Sneh’s strategy appears to be crumbling.  Hamas appears to be winning decisive victories against Sneh’s Fatah allies.

In fighting today, Hamas continued its near-complete armed takeover of the Gaza Strip and seized the southern town of Rafah, according to witnesses and security officials allied with the rival Fatah faction.

In Gaza City, two out of four key Fatah-controlled security compounds have fallen to Hamas…

Earlier, Mr Abbas ordered his best troops to strike back at Hamas Islamists as they tightened their grip on Gaza.

The decision by Mr Abbas, who is backed by the west, to commit the presidential guard came as Hamas said it captured the Gaza City security compound. Until now the US-financed presidential guard has been told to maintain a defensive posture against what appear to be coordinated attacks by Hamas.

Hamas’s seizure of the base would deal a severe blow to Fatah and Mr Abbas…

The Council on Foreign Relations, among others, is already describing the emergence of “Hamastan.”

Having helped trigger the confrontation between Fatah and Hamas, Washington is now hoping its go-to-guy in Egypt, Intelligence Chief Omar Suleiman can persuade Hamas to stand down, even as victory appears imminent.  Good luck with that.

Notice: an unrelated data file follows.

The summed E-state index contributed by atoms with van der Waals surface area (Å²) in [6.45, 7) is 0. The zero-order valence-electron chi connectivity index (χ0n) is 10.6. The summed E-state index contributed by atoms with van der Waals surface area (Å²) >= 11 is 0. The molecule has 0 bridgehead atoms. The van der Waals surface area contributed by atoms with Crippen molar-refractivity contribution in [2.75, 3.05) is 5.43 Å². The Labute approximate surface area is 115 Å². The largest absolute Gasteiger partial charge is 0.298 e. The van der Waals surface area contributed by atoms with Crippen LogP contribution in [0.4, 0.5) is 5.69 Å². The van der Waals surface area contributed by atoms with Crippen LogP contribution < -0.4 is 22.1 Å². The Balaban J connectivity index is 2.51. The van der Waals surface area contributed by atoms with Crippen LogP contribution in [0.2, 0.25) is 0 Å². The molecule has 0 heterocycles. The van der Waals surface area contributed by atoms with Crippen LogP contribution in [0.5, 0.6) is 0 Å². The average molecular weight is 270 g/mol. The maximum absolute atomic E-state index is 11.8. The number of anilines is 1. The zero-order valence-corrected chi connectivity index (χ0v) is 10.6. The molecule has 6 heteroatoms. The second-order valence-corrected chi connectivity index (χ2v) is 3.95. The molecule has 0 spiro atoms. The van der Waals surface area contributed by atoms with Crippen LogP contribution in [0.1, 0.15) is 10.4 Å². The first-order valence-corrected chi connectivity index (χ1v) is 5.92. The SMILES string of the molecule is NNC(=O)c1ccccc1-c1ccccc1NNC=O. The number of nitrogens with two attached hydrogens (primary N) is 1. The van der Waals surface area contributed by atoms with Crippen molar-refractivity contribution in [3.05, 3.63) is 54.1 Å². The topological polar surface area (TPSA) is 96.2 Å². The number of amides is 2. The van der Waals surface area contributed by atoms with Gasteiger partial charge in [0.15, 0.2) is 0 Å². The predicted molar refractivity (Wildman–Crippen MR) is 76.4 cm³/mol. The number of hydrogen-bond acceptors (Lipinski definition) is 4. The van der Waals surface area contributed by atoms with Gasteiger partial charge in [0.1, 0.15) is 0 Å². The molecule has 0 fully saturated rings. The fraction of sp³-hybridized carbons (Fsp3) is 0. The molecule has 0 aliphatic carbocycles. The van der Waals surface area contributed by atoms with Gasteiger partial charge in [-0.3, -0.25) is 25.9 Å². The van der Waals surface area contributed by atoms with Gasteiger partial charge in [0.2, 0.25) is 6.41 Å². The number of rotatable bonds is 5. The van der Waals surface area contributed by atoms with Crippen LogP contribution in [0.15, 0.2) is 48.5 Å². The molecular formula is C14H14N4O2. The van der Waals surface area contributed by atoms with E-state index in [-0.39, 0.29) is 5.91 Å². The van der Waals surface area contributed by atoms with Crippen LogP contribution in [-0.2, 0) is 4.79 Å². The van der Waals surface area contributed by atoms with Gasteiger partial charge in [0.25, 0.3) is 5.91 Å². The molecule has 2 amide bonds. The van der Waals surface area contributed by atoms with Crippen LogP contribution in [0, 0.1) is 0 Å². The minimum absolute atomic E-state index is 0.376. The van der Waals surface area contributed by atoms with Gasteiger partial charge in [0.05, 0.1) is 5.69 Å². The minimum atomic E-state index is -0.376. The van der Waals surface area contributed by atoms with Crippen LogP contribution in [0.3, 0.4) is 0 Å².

As I have previously suggested, the US has tried to exploit civil war in Gaza as part of a proxy war between the US and Iran.

It is for this reason that Israeli Prime Minister Olmert has suggested that the fall of Gaza to Hamas would have “regional implications.”

The Jerusalem Post reports that Cairo is allegedly pointing fingers at Iran.

According to the report, Cairo blamed external elements with igniting the fighting, hinting that Iran was behind the escalation in Gaza…

In an interview with the London based Al-Hayat , senior Fatah official Samir Mashharawi was more explicit in his claims that both Syria and Iran were behind Hamas’ attempted coup. In the interview, cited by Israel Radio, Mashharawi claimed that the two countries had transferred millions of Dollars to Hamas, and that the Islamic group was using the money against the Palestinians people in trying to establish a “Hamas state” in the Gaza Strip.